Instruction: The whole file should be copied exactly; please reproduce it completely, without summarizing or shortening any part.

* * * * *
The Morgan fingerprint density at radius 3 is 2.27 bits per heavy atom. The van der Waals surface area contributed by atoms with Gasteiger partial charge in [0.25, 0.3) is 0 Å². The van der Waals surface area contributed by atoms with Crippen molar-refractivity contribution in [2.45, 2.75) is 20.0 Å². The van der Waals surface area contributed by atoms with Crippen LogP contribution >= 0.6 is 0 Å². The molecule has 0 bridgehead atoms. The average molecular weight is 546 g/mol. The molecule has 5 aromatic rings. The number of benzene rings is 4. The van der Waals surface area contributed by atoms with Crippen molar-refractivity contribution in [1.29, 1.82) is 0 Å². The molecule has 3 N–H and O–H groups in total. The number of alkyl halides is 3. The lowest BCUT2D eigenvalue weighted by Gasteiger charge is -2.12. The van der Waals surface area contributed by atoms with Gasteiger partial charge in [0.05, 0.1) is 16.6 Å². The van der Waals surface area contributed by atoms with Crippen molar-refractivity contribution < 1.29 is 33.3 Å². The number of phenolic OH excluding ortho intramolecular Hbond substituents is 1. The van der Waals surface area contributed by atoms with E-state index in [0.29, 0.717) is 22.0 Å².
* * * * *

The Morgan fingerprint density at radius 3 is 2.27 bits per heavy atom. The van der Waals surface area contributed by atoms with Gasteiger partial charge in [0.25, 0.3) is 0 Å². The van der Waals surface area contributed by atoms with Crippen molar-refractivity contribution in [2.45, 2.75) is 20.0 Å². The van der Waals surface area contributed by atoms with Crippen LogP contribution >= 0.6 is 0 Å². The molecule has 0 bridgehead atoms. The average molecular weight is 546 g/mol. The molecule has 5 aromatic rings. The number of benzene rings is 4. The van der Waals surface area contributed by atoms with Crippen molar-refractivity contribution in [1.29, 1.82) is 0 Å². The molecule has 3 N–H and O–H groups in total. The number of alkyl halides is 3. The lowest BCUT2D eigenvalue weighted by Gasteiger charge is -2.12. The van der Waals surface area contributed by atoms with Gasteiger partial charge in [0.05, 0.1) is 16.6 Å². The van der Waals surface area contributed by atoms with Crippen molar-refractivity contribution < 1.29 is 33.3 Å². The number of phenolic OH excluding ortho intramolecular Hbond substituents is 1. The van der Waals surface area contributed by atoms with E-state index in [0.29, 0.717) is 22.0 Å².